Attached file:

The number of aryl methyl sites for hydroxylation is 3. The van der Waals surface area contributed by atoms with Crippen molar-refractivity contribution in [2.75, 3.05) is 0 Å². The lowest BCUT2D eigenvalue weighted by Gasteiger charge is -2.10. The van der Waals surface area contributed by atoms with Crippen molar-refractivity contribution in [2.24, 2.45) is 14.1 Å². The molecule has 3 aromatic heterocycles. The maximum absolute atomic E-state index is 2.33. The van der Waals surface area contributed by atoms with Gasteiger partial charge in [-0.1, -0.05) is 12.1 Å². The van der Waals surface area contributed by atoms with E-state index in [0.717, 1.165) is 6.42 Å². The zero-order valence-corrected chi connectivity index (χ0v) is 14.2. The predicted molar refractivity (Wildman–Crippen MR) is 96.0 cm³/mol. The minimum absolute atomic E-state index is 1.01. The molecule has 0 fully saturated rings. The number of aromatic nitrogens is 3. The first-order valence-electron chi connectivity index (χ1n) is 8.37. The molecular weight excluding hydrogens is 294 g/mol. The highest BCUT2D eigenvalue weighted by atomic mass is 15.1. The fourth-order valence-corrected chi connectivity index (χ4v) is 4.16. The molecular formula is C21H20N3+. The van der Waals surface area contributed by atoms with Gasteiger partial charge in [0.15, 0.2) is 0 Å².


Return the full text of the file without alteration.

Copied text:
The number of aryl methyl sites for hydroxylation is 3. The van der Waals surface area contributed by atoms with Crippen molar-refractivity contribution in [2.75, 3.05) is 0 Å². The lowest BCUT2D eigenvalue weighted by Gasteiger charge is -2.10. The van der Waals surface area contributed by atoms with Crippen molar-refractivity contribution in [2.24, 2.45) is 14.1 Å². The molecule has 3 aromatic heterocycles. The maximum absolute atomic E-state index is 2.33. The van der Waals surface area contributed by atoms with Gasteiger partial charge in [-0.1, -0.05) is 12.1 Å². The van der Waals surface area contributed by atoms with E-state index in [0.717, 1.165) is 6.42 Å². The zero-order valence-corrected chi connectivity index (χ0v) is 14.2. The predicted molar refractivity (Wildman–Crippen MR) is 96.0 cm³/mol. The minimum absolute atomic E-state index is 1.01. The molecule has 0 fully saturated rings. The number of aromatic nitrogens is 3. The first-order valence-electron chi connectivity index (χ1n) is 8.37. The molecular weight excluding hydrogens is 294 g/mol. The highest BCUT2D eigenvalue weighted by atomic mass is 15.1. The fourth-order valence-corrected chi connectivity index (χ4v) is 4.16. The molecular formula is C21H20N3+. The van der Waals surface area contributed by atoms with Gasteiger partial charge in [0.15, 0.2) is 0 Å².